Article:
Bret McKenzie on The Muppets, The Oscars and The Hobbit

The Oscar-nominated half of Flight of the Conchords talks writing the Muppets score, teaching Chris Cooper to rap and what he'll be doing in The Hobbit.

William Bibbianiby William Bibbiani

 

If Bret McKenzie loses the Academy Award on February 26, it's all my fault. I jinxed it. I realized after I left the Walt Disney Studio lot yesterday afternoon that I'd asked him where he was going to keep his Oscar, and pointed out a little too often that he's heavily favored to win the Academy Award for Best Original Song for "Man or Muppet" from last year's comedy sensation The Muppets. He seemed genuinely excited to be nominated, and was happy to talk about the origins of the film's soundtrack, the influence of original Muppets songwriter Paul Williams, alternate versions of the song "Man or Muppet," and how they would have performed the song if the Academy hadn't made the bewildering decision not to perform the two – just two, mind you – nominated songs at the ceremony this year. Find out what might have been, and how Bret McKenzie taught Chris Cooper to rap, in our interview below. (Don't worry, we asked for a Hobbit update as well.)

 

CraveOnline: You’d worked with director James Bobin before. Were you the first person he talked to, to do the music for The Muppets?

Bret McKenzie: No, no, no… Well, James Bobin, who directed The Muppets and co-created The Flight of the Conchords… They got dozens, possibly hundreds of demos. They just opened it right up. They got lots of indie songwriters, lots of Disney musical songwriters, people who worked on Disney’s other films. James was working through the songs and hadn’t found the opening song he needed. Because he had a really specific idea to have it start smaller, and then get really gigantic. So yeah, he called me and asked if I’d write an opening song. So I came in quite far into the mix. They’d already finished the script and stuff.

 

Were the ideas for the songs in the script? Had they worked out lyrics?

They didn’t do lyrics, but they had ideas. Sometimes visual ideas. “Everything’s Great” was the title of the opening song. And he wanted a song that was really positive, that Jason [Segel’s] character and the little Muppet guy, Walter… That [showed] their lives were going really well.

 

How did “Man or Muppet” start?

So “Man or a Muppet,” at that point, was a card saying, “Man or Muppet.”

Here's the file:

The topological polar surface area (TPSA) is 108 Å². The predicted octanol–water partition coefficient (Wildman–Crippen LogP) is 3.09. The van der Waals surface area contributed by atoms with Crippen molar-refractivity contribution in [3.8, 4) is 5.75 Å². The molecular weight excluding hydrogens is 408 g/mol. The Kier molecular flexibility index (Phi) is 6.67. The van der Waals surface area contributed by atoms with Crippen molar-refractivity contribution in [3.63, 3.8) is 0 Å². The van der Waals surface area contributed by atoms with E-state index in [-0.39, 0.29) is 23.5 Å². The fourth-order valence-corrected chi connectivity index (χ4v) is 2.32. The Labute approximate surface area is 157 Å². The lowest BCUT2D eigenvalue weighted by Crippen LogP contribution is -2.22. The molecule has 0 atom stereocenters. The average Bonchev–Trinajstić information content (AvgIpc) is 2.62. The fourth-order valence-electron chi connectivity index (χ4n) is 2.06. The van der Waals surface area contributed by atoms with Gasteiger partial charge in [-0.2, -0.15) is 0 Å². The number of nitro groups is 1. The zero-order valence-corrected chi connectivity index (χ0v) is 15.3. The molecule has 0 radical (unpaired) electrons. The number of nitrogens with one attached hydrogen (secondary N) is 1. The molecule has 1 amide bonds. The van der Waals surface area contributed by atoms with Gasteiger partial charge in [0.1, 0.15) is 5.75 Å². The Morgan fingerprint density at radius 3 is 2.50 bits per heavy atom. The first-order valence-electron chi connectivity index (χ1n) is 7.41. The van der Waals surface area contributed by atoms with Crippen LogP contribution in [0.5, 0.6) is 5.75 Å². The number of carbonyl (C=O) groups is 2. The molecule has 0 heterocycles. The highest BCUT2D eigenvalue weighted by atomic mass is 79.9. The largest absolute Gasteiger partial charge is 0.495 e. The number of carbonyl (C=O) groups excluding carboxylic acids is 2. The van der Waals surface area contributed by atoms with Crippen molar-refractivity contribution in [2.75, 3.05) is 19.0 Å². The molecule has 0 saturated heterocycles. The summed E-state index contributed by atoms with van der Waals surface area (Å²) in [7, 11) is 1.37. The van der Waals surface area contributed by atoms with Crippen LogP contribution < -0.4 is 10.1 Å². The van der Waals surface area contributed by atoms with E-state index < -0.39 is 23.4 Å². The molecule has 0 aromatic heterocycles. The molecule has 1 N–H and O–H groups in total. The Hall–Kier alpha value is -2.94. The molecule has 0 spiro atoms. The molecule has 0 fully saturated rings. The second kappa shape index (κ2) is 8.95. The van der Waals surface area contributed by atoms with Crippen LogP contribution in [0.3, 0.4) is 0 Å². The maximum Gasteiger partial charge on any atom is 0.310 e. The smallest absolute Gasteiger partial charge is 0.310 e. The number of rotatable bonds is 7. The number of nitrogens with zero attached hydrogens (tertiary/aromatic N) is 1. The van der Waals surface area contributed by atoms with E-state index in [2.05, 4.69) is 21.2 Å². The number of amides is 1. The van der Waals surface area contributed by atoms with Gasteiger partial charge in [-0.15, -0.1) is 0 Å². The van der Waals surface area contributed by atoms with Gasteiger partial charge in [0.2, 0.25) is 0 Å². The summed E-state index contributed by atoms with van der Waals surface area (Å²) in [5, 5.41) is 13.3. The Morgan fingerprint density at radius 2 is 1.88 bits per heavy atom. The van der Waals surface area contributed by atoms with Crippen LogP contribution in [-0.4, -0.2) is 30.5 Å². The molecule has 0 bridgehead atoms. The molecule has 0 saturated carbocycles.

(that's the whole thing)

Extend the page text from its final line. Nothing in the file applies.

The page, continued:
[Laughs.]

So they then said, “Write a song about being a man or a Muppet.” And they had the idea that there would be the reflections. Jason’s Muppet would be reflected in the window, so that was part of the idea. And also it was at that point in the movie when the characters were questioning their identity.

 

What was your relationship to The Muppets before that?

I grew up with The Muppets, yeah. I grew up loving The Muppets, so I knew the characters and I knew the world really well coming into the film.

 

Were you a Paul Williams fan?

Yeah, massive Paul Williams fan. That’s something I did, once I got the job, I started really listening to all those early recordings from the early films, that Paul Williams did. The early films.

 

Phantom of the Paradise

That’s something I have to watch.

 

You should watch that. That movie’s amazing.

But yeah, I wanted to get the Paul Williams/Kenny Ascher sound for this film.

 

Did you try to contact him at all? Or did that not occur to you?

That didn’t really occur to me, but yes, it would have been awesome to get Paul Williams to write a song for it.

 

I know sometimes people just call to get their blessing. It’s sort of like asking someone’s father for their hand in marriage.

Yeah, yeah, yeah…

 

You’re going to do it anyway. You’re just trying to be polite.

I think he liked the film.

 

Unfortunately, we just heard yesterday that they’re not going to be performing either of the Oscar-nominated songs at the ceremony.

Yeah, I found that out last night as well. And that’s a shame, because it would have been fun to get a man and a Muppet up there.